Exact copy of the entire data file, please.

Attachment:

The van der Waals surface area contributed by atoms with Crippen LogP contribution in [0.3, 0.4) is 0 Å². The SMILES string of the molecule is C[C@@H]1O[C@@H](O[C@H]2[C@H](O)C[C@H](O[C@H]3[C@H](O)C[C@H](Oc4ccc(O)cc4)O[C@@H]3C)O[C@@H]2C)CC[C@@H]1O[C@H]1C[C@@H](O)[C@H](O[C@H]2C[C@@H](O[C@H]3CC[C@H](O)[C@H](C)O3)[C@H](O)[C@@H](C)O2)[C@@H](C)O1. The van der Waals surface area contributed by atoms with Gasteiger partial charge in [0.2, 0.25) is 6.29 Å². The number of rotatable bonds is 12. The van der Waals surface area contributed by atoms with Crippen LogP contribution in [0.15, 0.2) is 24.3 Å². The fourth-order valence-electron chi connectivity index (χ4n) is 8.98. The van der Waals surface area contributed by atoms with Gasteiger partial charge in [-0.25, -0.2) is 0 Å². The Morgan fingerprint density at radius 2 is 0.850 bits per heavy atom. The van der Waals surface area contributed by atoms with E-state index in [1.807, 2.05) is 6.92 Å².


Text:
The van der Waals surface area contributed by atoms with Crippen LogP contribution in [0.3, 0.4) is 0 Å². The SMILES string of the molecule is C[C@@H]1O[C@@H](O[C@H]2[C@H](O)C[C@H](O[C@H]3[C@H](O)C[C@H](Oc4ccc(O)cc4)O[C@@H]3C)O[C@@H]2C)CC[C@@H]1O[C@H]1C[C@@H](O)[C@H](O[C@H]2C[C@@H](O[C@H]3CC[C@H](O)[C@H](C)O3)[C@H](O)[C@@H](C)O2)[C@@H](C)O1. The van der Waals surface area contributed by atoms with Gasteiger partial charge in [0.2, 0.25) is 6.29 Å². The number of rotatable bonds is 12. The van der Waals surface area contributed by atoms with Crippen LogP contribution in [0.15, 0.2) is 24.3 Å². The fourth-order valence-electron chi connectivity index (χ4n) is 8.98. The van der Waals surface area contributed by atoms with Gasteiger partial charge in [-0.25, -0.2) is 0 Å². The Morgan fingerprint density at radius 2 is 0.850 bits per heavy atom. The van der Waals surface area contributed by atoms with E-state index in [1.807, 2.05) is 6.92 Å².